The artist doesn't give an answer, but the question itself is meaningful, because it is stated in a non-verbal form. Maybe it is the distance of this Australian, Arthur Wicks, from the real events, that make it possible for him to react in such an impressive way to the historic upheaval in Berlin and Europe.

Thomas Wulffen Berlin, January, 1991

 

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PROSTHETICS: The castration complex raised to an art form

 

BIOCHEMICAL WARFARE: Nerve Gases. The patient and long awaited revenge of the inorganic world against the organic." - J.G. Ballard.

 

Two Division, Boggo Road, the old Brisbane Gaol, Queensland. Now a site for social, tourist and art voyeurism. A complicated space - haunted as it is with the pain inherent in a history of incarceration and corruption. Arthur Wicks navigates the historic tensions and legacy of misery in one of his infernal machines. In this performance entitled MOMENTS OF INERTIA: FRICTION Wicks puts blood into the machine in an era of two way prosthesis, the machine as prosthetic to the human, the human as prosthetic to the machine. Wicks' work operates within the blurred boundaries of this binary, the arena where self and other collide, pulling and tearing at each other, thwarted attempts at a transcendence while being incarcerated in the functioning and dysfunction of the human’s relationship to the machine, the machine's relationship to the human.

The internal/external conflict is played out as the vehicle spits stasis and motion, never fluid and as inefficient to speed as the goal is to reform. here the Flintsonian meets the draconian. The vehicle creaks and groans, tenuous In its function, precarious in its solidity. A radio-microphone amplifies its straining, crunching movement and the sounds resonate through gaol cells into molecular cells, bouncing against walls and through bodies. The wheels are removed and the machine metamorphoses into a somnambulistic chair. Wicks autistically rocks in the corner. Finally the internal provides the only line of flight.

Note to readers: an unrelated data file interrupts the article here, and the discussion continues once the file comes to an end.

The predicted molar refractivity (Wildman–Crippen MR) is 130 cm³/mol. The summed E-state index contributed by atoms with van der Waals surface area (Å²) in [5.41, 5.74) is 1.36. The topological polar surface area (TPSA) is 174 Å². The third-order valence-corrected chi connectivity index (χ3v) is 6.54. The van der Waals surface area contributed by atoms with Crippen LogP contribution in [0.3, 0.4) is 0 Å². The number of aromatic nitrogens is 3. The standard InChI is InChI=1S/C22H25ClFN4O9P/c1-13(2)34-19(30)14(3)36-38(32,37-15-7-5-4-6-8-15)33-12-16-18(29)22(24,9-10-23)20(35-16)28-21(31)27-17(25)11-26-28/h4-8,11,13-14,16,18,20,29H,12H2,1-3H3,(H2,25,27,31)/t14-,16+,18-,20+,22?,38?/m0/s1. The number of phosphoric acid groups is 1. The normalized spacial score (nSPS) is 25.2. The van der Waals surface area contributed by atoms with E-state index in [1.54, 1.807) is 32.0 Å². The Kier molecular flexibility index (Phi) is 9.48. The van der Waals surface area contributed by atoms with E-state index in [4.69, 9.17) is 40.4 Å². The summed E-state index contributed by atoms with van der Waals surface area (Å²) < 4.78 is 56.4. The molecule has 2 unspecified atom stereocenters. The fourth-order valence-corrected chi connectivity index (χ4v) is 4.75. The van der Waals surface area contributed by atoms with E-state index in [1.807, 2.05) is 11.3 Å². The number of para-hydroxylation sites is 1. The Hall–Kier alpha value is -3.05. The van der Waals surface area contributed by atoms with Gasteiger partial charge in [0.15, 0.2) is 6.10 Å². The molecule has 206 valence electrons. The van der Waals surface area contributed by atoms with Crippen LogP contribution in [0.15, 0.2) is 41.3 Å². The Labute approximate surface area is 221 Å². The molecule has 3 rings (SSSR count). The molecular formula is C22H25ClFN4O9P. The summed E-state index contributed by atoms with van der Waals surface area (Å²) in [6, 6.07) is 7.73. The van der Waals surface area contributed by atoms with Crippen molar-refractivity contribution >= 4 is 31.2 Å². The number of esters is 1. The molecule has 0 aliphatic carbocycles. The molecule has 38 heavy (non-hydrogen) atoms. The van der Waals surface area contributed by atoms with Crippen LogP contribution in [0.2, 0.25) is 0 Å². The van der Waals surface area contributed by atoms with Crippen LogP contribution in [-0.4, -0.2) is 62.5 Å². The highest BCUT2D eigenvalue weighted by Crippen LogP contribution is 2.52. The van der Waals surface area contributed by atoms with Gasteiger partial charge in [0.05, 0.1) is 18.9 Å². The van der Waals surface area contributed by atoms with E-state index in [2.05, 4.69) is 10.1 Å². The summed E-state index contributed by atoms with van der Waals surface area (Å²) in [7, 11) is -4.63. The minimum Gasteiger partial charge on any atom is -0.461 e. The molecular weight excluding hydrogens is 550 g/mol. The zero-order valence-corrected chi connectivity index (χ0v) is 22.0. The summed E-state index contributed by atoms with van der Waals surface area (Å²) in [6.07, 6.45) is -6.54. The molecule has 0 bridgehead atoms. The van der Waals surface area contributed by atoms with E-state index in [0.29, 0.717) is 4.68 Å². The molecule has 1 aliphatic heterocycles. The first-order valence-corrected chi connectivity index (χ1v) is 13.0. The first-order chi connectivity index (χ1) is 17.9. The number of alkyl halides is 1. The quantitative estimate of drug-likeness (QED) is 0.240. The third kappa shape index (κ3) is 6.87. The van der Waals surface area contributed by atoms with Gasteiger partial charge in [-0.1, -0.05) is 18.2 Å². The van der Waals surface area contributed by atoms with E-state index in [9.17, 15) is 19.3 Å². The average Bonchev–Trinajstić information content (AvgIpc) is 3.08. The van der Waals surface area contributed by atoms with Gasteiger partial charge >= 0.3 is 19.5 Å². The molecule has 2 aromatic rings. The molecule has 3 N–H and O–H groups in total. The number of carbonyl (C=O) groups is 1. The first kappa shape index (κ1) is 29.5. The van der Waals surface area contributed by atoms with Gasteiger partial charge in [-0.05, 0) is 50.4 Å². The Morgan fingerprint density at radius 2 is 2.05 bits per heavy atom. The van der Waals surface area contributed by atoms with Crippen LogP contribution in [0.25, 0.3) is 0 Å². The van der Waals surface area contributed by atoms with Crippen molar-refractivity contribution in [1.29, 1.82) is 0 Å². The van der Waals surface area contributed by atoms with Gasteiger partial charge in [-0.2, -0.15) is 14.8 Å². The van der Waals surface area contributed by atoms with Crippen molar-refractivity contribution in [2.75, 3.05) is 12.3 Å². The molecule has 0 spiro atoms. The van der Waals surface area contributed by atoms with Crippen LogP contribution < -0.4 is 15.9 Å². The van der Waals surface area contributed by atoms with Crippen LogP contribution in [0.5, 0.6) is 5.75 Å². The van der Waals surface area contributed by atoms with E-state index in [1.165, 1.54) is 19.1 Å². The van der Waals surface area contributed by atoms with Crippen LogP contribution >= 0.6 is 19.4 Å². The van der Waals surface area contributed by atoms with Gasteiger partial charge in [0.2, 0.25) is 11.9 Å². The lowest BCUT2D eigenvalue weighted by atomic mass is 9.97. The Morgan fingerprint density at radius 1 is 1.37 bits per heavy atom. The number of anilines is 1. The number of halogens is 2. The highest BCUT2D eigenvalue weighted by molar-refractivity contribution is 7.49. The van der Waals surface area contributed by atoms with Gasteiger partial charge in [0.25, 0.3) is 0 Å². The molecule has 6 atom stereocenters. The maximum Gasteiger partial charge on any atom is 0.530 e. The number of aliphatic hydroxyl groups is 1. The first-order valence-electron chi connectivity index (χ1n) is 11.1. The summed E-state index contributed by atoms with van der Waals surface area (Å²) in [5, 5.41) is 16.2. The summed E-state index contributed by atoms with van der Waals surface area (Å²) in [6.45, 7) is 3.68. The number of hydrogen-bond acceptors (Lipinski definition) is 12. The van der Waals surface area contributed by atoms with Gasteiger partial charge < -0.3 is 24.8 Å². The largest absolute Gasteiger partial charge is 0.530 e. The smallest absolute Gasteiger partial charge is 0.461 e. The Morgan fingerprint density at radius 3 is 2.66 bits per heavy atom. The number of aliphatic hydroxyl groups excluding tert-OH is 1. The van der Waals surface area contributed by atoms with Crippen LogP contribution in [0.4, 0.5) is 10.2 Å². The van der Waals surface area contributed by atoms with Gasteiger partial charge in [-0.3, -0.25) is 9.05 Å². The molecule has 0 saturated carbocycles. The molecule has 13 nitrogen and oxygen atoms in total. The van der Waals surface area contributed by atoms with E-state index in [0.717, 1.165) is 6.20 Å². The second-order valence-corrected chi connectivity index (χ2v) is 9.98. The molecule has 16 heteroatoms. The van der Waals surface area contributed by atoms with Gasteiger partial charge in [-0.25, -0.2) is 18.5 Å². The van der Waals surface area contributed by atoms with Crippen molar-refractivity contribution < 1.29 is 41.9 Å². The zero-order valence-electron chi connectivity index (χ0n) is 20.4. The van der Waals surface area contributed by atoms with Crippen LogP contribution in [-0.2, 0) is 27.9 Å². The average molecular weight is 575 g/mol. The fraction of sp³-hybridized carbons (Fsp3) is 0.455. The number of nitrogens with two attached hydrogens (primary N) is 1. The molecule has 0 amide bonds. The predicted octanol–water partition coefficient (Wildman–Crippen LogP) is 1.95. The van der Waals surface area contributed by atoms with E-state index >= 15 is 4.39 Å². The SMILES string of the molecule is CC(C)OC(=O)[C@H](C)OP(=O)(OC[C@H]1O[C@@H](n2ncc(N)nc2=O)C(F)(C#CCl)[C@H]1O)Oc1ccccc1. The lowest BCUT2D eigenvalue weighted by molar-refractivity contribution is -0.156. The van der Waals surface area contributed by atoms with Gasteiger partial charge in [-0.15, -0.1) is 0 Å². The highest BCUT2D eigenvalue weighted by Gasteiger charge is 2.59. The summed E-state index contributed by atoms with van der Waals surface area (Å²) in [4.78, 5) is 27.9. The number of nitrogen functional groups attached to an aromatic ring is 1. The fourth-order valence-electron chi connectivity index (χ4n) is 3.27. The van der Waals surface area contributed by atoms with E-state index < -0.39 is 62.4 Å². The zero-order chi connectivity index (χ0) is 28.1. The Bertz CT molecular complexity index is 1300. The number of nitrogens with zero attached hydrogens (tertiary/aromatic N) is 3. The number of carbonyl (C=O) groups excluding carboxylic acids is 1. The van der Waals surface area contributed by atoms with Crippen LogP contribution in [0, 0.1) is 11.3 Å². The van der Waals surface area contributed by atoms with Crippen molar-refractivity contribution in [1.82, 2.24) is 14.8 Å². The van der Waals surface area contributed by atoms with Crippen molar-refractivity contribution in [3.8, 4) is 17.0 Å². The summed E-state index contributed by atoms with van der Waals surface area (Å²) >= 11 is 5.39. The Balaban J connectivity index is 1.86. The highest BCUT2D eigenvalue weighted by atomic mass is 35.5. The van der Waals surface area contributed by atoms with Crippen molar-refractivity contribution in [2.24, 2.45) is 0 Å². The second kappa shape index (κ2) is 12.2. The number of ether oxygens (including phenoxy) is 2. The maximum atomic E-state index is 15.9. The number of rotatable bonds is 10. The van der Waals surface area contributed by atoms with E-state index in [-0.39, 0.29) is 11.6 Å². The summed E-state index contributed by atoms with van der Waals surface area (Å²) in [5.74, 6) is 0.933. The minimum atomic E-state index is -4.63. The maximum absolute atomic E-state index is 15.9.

There is movement but the notion of movement is exposed as problematic of perception. Deleuze and Guattari argue that "movement......is by nature imperceptible. Perception can grasp movement only as the displacement of a moving body or the development of a form. Movements, becomings in other words, pure relations of speed and slowness, pure affects, are below and above the threshold of perception". The imperceptible becomes perceived through the process of "jumping from one plane to the other or from the relative thresholds to the absolute which co-exists with them." 2

Wicks' facial features are concealed and distorted by a mask of latex, anonymous yet familiar, the subject is transformed into the generic. His suited and caged body labours to power the vehicle in a fraught merging of body and machine. Wicks scrutinises the everyday by creating an imaginary space that is real, counteracting alienation through the creation of that alienating space.

My foot descends upon the accelerator, within seconds, fumes of adrenaline hit the back of my throat. A surge of heat starts from the base of my spine Igniting my cerebral cortex, charging every nerve. vein and artery on the way through. A moment of bliss as I fuse with my machine. Past, present and future collapsing into one seductive space.